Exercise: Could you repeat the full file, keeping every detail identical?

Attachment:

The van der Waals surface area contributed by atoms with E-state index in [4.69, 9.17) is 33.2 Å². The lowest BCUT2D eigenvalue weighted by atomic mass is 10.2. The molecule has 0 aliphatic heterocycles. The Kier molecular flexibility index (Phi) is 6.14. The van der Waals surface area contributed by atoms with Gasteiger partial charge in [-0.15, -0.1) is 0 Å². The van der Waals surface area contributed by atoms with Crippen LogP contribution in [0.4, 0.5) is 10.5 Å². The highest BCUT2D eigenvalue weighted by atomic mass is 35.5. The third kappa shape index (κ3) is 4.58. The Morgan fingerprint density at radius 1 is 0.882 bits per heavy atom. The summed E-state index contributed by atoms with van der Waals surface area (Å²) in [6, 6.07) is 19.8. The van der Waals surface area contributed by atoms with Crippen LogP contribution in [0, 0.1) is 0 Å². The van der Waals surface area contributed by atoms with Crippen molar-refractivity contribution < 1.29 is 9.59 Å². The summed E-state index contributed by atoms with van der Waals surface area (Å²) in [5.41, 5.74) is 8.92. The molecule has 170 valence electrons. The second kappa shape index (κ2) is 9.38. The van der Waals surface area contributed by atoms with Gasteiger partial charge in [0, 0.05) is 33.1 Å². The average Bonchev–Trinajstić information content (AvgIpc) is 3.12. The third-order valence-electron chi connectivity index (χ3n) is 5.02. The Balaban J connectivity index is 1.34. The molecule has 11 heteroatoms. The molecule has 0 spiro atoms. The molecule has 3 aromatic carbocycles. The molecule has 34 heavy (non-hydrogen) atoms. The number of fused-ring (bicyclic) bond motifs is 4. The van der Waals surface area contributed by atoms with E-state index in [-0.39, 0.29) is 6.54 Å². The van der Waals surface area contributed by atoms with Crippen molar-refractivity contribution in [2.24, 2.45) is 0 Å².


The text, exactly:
The van der Waals surface area contributed by atoms with E-state index in [4.69, 9.17) is 33.2 Å². The lowest BCUT2D eigenvalue weighted by atomic mass is 10.2. The molecule has 0 aliphatic heterocycles. The Kier molecular flexibility index (Phi) is 6.14. The van der Waals surface area contributed by atoms with Gasteiger partial charge in [-0.15, -0.1) is 0 Å². The van der Waals surface area contributed by atoms with Crippen LogP contribution in [0.4, 0.5) is 10.5 Å². The highest BCUT2D eigenvalue weighted by atomic mass is 35.5. The third kappa shape index (κ3) is 4.58. The Morgan fingerprint density at radius 1 is 0.882 bits per heavy atom. The summed E-state index contributed by atoms with van der Waals surface area (Å²) in [6, 6.07) is 19.8. The van der Waals surface area contributed by atoms with Crippen LogP contribution in [0, 0.1) is 0 Å². The van der Waals surface area contributed by atoms with Crippen molar-refractivity contribution < 1.29 is 9.59 Å². The summed E-state index contributed by atoms with van der Waals surface area (Å²) in [5.41, 5.74) is 8.92. The molecule has 170 valence electrons. The second kappa shape index (κ2) is 9.38. The van der Waals surface area contributed by atoms with Gasteiger partial charge in [0, 0.05) is 33.1 Å². The average Bonchev–Trinajstić information content (AvgIpc) is 3.12. The third-order valence-electron chi connectivity index (χ3n) is 5.02. The Balaban J connectivity index is 1.34. The molecule has 11 heteroatoms. The molecule has 0 spiro atoms. The molecule has 3 aromatic carbocycles. The molecule has 34 heavy (non-hydrogen) atoms. The number of fused-ring (bicyclic) bond motifs is 4. The van der Waals surface area contributed by atoms with E-state index in [-0.39, 0.29) is 6.54 Å². The van der Waals surface area contributed by atoms with Crippen molar-refractivity contribution in [2.24, 2.45) is 0 Å².